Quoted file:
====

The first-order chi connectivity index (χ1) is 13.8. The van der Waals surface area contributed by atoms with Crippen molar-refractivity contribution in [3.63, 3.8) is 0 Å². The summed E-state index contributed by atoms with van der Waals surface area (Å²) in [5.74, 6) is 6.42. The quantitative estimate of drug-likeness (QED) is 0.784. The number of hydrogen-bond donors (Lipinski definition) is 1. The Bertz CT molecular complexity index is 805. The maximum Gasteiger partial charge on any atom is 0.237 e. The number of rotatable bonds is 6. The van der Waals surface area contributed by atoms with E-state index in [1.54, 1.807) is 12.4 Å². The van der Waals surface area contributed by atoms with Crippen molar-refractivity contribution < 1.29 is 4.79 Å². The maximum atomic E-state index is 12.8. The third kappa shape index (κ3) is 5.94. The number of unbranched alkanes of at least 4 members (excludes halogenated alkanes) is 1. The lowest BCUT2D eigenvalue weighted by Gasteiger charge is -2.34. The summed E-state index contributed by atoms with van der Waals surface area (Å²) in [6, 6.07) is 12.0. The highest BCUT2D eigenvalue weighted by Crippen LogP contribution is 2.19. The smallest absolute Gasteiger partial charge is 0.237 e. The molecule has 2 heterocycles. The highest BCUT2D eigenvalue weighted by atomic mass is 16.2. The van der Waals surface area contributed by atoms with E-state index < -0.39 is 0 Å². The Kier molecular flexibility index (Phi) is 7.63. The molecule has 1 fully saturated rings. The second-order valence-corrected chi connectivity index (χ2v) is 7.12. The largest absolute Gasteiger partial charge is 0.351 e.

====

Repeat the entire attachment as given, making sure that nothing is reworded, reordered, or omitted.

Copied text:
The first-order chi connectivity index (χ1) is 13.8. The van der Waals surface area contributed by atoms with Crippen molar-refractivity contribution in [3.63, 3.8) is 0 Å². The summed E-state index contributed by atoms with van der Waals surface area (Å²) in [5.74, 6) is 6.42. The quantitative estimate of drug-likeness (QED) is 0.784. The number of hydrogen-bond donors (Lipinski definition) is 1. The Bertz CT molecular complexity index is 805. The maximum Gasteiger partial charge on any atom is 0.237 e. The number of rotatable bonds is 6. The van der Waals surface area contributed by atoms with E-state index in [1.54, 1.807) is 12.4 Å². The van der Waals surface area contributed by atoms with Crippen molar-refractivity contribution < 1.29 is 4.79 Å². The maximum atomic E-state index is 12.8. The third kappa shape index (κ3) is 5.94. The number of unbranched alkanes of at least 4 members (excludes halogenated alkanes) is 1. The lowest BCUT2D eigenvalue weighted by Gasteiger charge is -2.34. The summed E-state index contributed by atoms with van der Waals surface area (Å²) in [6, 6.07) is 12.0. The highest BCUT2D eigenvalue weighted by Crippen LogP contribution is 2.19. The smallest absolute Gasteiger partial charge is 0.237 e. The molecule has 2 heterocycles. The highest BCUT2D eigenvalue weighted by atomic mass is 16.2. The van der Waals surface area contributed by atoms with E-state index < -0.39 is 0 Å². The Kier molecular flexibility index (Phi) is 7.63. The molecule has 1 fully saturated rings. The second-order valence-corrected chi connectivity index (χ2v) is 7.12. The largest absolute Gasteiger partial charge is 0.351 e.